The MG 6 is one of those cars we’ve always struggled to recommend. Space and broker discounts notwithstanding, it has always been too noisy, uncomfortable and expensive to run to get the nod over its widespread rivals.
Now, though, its diesel engine has been tweaked for greater economy and lower CO2 emissions, which should help increase the car’s appeal to both company car users and private buyers.
What’s the 2014 MG 6 1.9 DTi like to drive?
The 148bhp 1.9-litre diesel has 258lb ft of pulling power, but the trouble is that it all arrives in the manner of a bunch of children arriving for a meal – tumbling in all at once when the revs pass 1800rpm. Until then, performance is flat to say the least.
You can try to keep the revs up a bit more by changing down through the six-speed gearbox, but the shift action is notchy and slow, and to be honest revving the engine out slightly defeats the purpose of having a diesel in the first place.
If you do push the motor harder, you’ll be left under no illusion which pump it drinks from, because it’s noisy, rough and sends a lot of vibration through the controls and into the cabin.
It becomes less noticeable on the motorway, though, if only because its vocal efforts are defeated by the corresponding rise in both wind and road noise as your speed increases.
MG has given the 6 a decidedly sporty suspension set-up, so it changes direction well and grips well enough. However, it also suffers from too much vertical body movement, so can get pretty out of shape on undulating country roads.
Ride comfort isn't great, either, because the MG never quite settles on patchy road surfaces, and the car tends to crash unceremoniously over bigger bumps and potholes.
The steering is an electro-hydraulic set-up – rather than the purely electric systems that you find in most modern cars – and that means you get a pleasing amount of feel.
Unfortunately, it's also rather light vague around the straight-ahead, which means you have to make constant course corrections to keep it pointing in the right direction.
What’s the 2014 MG 6 1.9 DTi like inside?
You won’t have any problems fitting two fully grown adults in the back, although legroom isn't great, while the boot is pretty large, if compromised by the shape of the hatchback. The rear seats don’t fold completely flat either and there's a big lip at the entrance of the load bay.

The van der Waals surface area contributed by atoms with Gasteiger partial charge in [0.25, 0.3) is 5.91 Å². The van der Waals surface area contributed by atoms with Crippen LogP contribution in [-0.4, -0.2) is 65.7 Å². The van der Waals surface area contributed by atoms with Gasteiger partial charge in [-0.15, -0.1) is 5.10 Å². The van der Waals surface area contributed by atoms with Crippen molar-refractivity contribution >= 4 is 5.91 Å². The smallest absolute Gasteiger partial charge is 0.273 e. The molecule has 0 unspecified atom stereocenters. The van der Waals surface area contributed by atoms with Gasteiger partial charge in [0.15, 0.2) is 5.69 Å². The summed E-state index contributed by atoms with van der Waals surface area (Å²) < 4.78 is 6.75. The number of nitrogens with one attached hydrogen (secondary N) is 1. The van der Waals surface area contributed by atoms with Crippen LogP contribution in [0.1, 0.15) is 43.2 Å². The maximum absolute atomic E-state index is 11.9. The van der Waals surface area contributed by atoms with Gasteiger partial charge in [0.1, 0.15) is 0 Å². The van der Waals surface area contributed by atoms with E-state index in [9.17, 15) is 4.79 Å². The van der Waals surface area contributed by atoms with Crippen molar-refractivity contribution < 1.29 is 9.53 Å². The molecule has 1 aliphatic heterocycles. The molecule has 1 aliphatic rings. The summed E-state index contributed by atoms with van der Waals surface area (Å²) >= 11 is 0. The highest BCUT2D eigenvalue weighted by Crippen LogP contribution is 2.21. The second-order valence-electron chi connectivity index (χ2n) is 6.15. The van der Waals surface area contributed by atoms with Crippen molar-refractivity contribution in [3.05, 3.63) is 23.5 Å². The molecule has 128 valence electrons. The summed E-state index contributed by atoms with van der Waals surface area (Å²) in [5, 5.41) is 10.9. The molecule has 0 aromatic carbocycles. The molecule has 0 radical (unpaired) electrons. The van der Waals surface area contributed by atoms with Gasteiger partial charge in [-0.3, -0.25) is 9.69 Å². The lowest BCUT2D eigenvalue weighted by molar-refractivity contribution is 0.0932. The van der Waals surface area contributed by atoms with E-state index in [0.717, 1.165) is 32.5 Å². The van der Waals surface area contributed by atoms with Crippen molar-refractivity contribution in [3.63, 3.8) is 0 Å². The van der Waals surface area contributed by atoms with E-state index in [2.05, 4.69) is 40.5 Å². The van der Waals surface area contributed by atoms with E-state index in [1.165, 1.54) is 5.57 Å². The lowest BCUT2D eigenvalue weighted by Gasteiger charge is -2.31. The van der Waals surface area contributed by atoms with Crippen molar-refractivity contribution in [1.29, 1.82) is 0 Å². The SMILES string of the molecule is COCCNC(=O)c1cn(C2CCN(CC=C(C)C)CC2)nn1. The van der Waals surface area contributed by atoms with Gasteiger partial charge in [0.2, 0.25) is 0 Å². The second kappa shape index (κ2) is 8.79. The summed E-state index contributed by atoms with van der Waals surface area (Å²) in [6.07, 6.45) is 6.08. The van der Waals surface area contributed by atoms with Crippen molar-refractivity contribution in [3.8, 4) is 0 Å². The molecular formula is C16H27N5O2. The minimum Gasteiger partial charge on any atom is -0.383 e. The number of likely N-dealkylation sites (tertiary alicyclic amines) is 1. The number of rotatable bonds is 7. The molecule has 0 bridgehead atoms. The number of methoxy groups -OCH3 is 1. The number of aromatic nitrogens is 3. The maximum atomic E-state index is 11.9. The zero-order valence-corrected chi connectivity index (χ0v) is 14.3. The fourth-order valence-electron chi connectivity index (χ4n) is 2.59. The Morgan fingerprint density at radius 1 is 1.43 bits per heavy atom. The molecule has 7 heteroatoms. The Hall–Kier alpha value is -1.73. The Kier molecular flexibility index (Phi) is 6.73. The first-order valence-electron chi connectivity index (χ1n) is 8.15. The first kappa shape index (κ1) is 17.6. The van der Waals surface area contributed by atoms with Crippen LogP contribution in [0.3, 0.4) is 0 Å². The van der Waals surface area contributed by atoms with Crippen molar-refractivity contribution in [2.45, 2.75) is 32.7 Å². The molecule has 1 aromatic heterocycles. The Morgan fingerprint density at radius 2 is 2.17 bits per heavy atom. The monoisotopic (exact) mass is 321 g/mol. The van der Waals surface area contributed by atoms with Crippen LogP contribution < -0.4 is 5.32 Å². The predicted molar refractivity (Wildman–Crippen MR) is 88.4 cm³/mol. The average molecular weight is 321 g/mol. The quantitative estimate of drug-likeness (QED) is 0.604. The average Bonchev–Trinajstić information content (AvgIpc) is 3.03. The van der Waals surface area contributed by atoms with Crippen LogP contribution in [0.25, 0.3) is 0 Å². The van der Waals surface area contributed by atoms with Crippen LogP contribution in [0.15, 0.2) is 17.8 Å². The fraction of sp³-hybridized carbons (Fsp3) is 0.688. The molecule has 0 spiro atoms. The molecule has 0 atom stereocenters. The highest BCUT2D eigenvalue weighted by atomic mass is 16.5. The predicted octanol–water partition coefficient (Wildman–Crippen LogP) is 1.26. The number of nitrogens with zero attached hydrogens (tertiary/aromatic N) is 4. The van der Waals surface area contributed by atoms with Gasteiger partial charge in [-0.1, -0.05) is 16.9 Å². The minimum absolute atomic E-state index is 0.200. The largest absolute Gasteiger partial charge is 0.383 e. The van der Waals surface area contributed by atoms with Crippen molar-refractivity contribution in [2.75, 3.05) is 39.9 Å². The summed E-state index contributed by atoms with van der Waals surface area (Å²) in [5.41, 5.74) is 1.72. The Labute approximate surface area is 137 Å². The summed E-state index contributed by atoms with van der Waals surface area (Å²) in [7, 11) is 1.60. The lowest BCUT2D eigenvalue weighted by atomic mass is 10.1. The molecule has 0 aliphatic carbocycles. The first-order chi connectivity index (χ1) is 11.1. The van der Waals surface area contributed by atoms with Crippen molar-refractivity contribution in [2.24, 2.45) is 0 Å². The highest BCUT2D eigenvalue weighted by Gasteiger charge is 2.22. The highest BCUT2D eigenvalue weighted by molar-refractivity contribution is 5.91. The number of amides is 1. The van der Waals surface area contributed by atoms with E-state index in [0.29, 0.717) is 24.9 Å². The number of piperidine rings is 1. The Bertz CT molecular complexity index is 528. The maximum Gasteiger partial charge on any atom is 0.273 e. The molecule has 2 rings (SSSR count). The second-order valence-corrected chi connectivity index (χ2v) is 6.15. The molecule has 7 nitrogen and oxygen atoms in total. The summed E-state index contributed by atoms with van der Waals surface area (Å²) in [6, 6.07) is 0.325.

As ever, cabin quality is poor. The controls feel pretty cheap and flimsy and the plastics look and feel low-rent, and don't give the impression of robust solidity you'd get in, say, a Skoda Octavia or even a Ford Focus.
There's a plenty of standard equipment, though, with even entry-level models getting air-conditioning, 17-inch alloys, an eight-speaker stereo, four electric windows and a USB socket.
SE trim adds satellite-navigation, reversing sensors and cruise control, while range-topping TSE versions bring leather upholstery, Bluetooth, dual-zone climate control, front parking sensors, and 18-inch alloy wheels.
It’s just a shame that the dashboard and infotainment system are so difficult and frustrating to use. Logical they are not.
Should I buy one?
Emissions of 129g/km simply aren’t good enough in today’s company car world, and real-world fuel economy of 46.9mpg is no match for that of rivals such as the Octavia, either.
The MG6 makes no sense for private buyers, either, because it's predicted to lose a fortune in depreciation alone during the first three years.
If you’re dead set on one, head to a broker to get a delivery-mileage example for a lot less than list. For everyone else, we’d advise you to drive past the MG showrooms and carry on to Seat or Skoda.
Engine size 1.9-litre diesel
Price from £16,995
Torque 258lb ft
0-62mph 8.9 seconds
Top speed 120mph
Fuel economy 57.6mpg
CO2 output 129g/km